Monday, August 06, 2007

Storytelling Engines: X-Factor

(or "On The Fly")

For the most part, this column has had to use a lot of guesswork and hypothetical thinking to describe why one storytelling engine works and another doesn't. There are things you notice that seem to generate a lot of good story ideas, there are reboots that "work" (are creative and/or financial successes) when the original series didn't, allowing you to dissect the differences, but it's rare that you can actually see a writer changing and adapting a status quo as a series goes on in order to get it to work.

X-Factor is an interesting exception to the rule. Writer Louise Simonson not only recognizes the flaws in X-Factor's storytelling engine, she actually makes those flaws a plot point in her story arc as she reconfigures the book.

At the start, X-Factor is one of those inevitable ideas--with the collapse of the Defenders comic, Iceman, Beast, and the Angel are all floating around the Marvel Universe with nothing to do, and Cyclops has recently left the X-Men (albeit reluctantly) to be with his wife and newborn son. With sales of the X-Men and New Mutants going through the roof, it didn't take much to persuade Marvel to reunite the original X-Men as a new series (with Kurt Busiek providing a rationale for Jean Grey's return that satisfied the various internal factions at the company.)

But what should these five heroes be doing? Bob Layton (presumably working with Jim Shooter) came up with the idea that they would pose as mutant hunters, "capturing" mutants and secretly training them in how to use their powers. They would also occasionally slip into more traditional Spandex and pretend to be evil mutants whenever they needed to use their powers.

It's a storytelling engine with a number of flaws. The team dynamic relies on Cyclops leaving his wife and child at the drop of a hat, then proceeding to conceal his marriage from his ex-dead ex, yet still remaining a sympathetic character. The X-Factor organization has to go "mutant hunting" on a regular basis, but every time they meet a mutant, they have to then explain that it's all a scam to them, but hope that nobody ever under any circumstances overhears them. Or notices that they're constantly followed around by "mutant terrorists" who look just like them, but wear spandex. Or wonders what happens to all the mutants they "capture". Or wonders why the five original X-Men, who've been running around the Marvel Universe pretty much since its inception and have revealed their true identities to a number of people, accidentally or deliberately, are running around pretending to be "mutant hunters".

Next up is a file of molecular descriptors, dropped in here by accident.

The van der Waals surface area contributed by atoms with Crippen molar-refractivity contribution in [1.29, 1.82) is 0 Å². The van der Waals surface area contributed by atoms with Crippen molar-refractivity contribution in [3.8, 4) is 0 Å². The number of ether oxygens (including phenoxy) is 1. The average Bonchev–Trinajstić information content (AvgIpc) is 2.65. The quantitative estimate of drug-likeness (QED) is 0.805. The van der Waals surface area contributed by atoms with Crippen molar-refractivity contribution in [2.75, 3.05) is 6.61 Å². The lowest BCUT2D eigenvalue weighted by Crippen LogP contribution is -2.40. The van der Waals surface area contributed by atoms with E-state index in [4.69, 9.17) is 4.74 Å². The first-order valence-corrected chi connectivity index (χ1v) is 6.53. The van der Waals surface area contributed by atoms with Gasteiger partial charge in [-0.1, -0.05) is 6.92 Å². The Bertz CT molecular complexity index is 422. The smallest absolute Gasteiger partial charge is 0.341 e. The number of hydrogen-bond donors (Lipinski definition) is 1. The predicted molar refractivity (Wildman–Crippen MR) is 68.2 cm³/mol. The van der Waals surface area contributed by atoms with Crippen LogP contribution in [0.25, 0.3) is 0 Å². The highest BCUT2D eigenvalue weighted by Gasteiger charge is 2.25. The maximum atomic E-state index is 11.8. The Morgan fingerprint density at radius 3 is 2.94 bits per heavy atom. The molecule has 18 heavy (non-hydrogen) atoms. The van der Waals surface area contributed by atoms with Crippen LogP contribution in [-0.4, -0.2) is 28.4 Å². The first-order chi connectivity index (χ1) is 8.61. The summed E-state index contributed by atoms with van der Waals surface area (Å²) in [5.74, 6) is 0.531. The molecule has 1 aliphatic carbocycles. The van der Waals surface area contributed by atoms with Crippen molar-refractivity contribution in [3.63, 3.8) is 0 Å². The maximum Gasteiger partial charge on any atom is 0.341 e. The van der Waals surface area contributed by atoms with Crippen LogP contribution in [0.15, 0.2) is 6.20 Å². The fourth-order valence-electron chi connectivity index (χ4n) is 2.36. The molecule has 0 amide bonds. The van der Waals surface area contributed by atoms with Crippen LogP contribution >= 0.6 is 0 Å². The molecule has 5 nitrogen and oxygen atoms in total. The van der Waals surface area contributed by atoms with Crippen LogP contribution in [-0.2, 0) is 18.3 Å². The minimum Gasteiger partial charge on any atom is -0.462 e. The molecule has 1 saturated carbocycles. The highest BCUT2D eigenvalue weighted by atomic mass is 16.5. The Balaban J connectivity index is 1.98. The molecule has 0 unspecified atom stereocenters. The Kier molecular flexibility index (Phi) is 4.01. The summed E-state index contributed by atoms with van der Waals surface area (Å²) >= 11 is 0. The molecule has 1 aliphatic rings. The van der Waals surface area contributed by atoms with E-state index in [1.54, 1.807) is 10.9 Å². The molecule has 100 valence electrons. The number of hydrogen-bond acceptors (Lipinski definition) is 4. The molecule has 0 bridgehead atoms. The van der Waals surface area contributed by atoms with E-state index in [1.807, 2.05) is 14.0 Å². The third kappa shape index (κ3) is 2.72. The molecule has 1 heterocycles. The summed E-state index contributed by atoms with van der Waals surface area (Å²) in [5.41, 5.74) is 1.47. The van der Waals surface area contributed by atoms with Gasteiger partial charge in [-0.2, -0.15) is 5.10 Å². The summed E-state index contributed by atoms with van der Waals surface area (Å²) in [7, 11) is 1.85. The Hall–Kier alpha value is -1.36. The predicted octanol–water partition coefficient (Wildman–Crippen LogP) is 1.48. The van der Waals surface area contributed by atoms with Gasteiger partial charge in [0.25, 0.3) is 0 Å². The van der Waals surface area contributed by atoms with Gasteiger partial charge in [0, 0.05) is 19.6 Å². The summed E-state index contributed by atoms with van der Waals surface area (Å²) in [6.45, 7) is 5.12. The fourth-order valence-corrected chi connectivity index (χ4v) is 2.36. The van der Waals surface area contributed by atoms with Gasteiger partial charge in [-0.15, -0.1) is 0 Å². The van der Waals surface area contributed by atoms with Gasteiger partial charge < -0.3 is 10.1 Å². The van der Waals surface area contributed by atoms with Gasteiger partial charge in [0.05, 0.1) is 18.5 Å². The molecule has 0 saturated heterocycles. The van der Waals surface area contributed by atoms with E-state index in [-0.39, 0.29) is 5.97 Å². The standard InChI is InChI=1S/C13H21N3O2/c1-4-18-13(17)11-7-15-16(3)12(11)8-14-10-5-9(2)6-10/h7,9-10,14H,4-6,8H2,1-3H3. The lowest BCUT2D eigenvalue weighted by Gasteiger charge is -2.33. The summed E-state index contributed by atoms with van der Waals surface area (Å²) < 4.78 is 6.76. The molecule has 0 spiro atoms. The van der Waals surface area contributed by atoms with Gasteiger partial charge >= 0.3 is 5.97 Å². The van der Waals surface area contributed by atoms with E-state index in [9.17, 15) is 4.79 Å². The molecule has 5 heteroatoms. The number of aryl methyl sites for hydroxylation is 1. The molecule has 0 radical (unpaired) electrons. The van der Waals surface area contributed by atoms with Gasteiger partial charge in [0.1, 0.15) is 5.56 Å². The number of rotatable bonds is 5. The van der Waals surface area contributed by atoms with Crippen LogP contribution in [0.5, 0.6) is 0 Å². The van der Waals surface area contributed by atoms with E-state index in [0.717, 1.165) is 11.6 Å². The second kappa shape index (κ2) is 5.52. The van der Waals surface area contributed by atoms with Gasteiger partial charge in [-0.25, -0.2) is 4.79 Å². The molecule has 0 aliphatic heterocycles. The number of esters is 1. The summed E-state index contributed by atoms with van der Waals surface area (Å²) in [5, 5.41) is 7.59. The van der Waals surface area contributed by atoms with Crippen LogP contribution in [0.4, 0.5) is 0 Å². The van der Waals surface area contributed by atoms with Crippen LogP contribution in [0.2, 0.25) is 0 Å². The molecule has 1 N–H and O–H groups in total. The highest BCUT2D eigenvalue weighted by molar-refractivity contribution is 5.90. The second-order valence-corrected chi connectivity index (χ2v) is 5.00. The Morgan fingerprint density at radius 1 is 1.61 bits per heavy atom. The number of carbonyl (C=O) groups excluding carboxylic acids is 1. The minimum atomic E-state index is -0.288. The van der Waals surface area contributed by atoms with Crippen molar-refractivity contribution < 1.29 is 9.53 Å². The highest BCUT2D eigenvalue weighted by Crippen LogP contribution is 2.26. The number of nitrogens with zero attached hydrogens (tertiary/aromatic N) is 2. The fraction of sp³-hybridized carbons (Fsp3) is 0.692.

The first five issues of the series were devoted to the various contortions needed to make all this happen. Jean Grey came back from the dead, Cyclops left his wife without so much as a word of explanation to see his dead girlfriend, and the Beast lost his fur (one wonders how he would have fit into the mutant hunting scam without that step.) The Angel's right-hand man, Cameron Hodge, set up the "mutant hunting" operation. And even within those first few issues, you could see the cracks in the set-up.

Then Louise Simonson took over, and instead of sticking with the existing formula or rebooting it, she made an interesting decision that served as the basis for almost four years of plots. She made the flaws in the storytelling engine into a plot point; Cameron Hodge, the Angel's right-hand man, turned out to harbor a secret hatred for mutants. The X-Factor organization was designed to collapse out from under the team, leaving in its wake a toxic hatred among "normal" people for the secret mutants in their midst. Cyclops was forced to undergo a personal journey of discovery to figure out why he'd left his wife, the Angel was pushed to his limits by his friend's betrayal, and by the time it was all over, X-Factor was a team of publicly acclaimed mutants operating out of a sentient spaceship and helping find and train mutants (a good thing, since this was about the time that the 'New Mutants' storytelling engine was going off the rails, but that's a whole long story in and of itself.) And best of all, the Beast got his fur back.

Then, of course, there was another big shake-up, and the whole team got rebooted as a government task force featuring none of the original members, but that's comics for you.

8 comments:

Caine said...

I know you can't write about EVERYTHING but I'm curios: In your opinion does the first few years of X-Factor (and its story engine) warrant a post in your blog more than the stories generated after the "secret government agency" reboot? If so, is that because the engine was better?

Generic Viagra said...

Yeah the success got to X-factor really shocked me, because this is not normal. Commonly this kind of engines are not popular and the population doesn't accept it very well.

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Anonymous said...

Speak to comic book readers who know nothing about Cyclops from his time before X-Factor, and they think he is a horrible human being.

Speak to comic book readers who remember Cyclops from his time before X-Factor, and they think of him as an admirable character who was ruined by X-Factor.

Speak to those of us who remember when Jean Grey and Phoenix were the same person, and we look ill to the stomach when we remember how we felt with the X-Factor retcon of Phoenix and Jean Grey as different people (as well as the later retcons of Madelyn Pryor and the charming C-string superhero Firebird which were necessitated by the X-Factor retcon).